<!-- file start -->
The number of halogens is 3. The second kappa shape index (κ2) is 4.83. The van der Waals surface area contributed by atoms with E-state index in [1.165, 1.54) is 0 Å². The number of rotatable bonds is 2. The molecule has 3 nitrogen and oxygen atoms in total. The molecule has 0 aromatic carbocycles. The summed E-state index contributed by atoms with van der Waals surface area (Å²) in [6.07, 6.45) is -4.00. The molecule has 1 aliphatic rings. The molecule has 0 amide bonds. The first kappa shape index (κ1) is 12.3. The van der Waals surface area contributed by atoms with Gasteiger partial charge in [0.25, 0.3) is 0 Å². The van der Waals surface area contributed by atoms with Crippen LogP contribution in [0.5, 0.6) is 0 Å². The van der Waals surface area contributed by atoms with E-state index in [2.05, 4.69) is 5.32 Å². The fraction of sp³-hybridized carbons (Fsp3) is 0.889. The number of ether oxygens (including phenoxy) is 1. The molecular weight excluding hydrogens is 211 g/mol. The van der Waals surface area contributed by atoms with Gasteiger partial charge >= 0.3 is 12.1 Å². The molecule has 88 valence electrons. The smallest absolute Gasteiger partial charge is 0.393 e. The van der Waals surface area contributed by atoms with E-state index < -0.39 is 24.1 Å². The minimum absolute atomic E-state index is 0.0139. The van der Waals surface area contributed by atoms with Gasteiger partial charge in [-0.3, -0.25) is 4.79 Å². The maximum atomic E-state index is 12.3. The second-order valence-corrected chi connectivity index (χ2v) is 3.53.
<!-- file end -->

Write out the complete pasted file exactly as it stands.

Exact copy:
The number of halogens is 3. The second kappa shape index (κ2) is 4.83. The van der Waals surface area contributed by atoms with E-state index in [1.165, 1.54) is 0 Å². The number of rotatable bonds is 2. The molecule has 3 nitrogen and oxygen atoms in total. The molecule has 0 aromatic carbocycles. The summed E-state index contributed by atoms with van der Waals surface area (Å²) in [6.07, 6.45) is -4.00. The molecule has 1 aliphatic rings. The molecule has 0 amide bonds. The first kappa shape index (κ1) is 12.3. The van der Waals surface area contributed by atoms with Gasteiger partial charge in [0.25, 0.3) is 0 Å². The van der Waals surface area contributed by atoms with Crippen LogP contribution in [0.5, 0.6) is 0 Å². The van der Waals surface area contributed by atoms with E-state index in [2.05, 4.69) is 5.32 Å². The fraction of sp³-hybridized carbons (Fsp3) is 0.889. The number of ether oxygens (including phenoxy) is 1. The molecular weight excluding hydrogens is 211 g/mol. The van der Waals surface area contributed by atoms with Gasteiger partial charge >= 0.3 is 12.1 Å². The molecule has 88 valence electrons. The smallest absolute Gasteiger partial charge is 0.393 e. The van der Waals surface area contributed by atoms with E-state index < -0.39 is 24.1 Å². The minimum absolute atomic E-state index is 0.0139. The van der Waals surface area contributed by atoms with Gasteiger partial charge in [-0.3, -0.25) is 4.79 Å². The maximum atomic E-state index is 12.3. The second-order valence-corrected chi connectivity index (χ2v) is 3.53.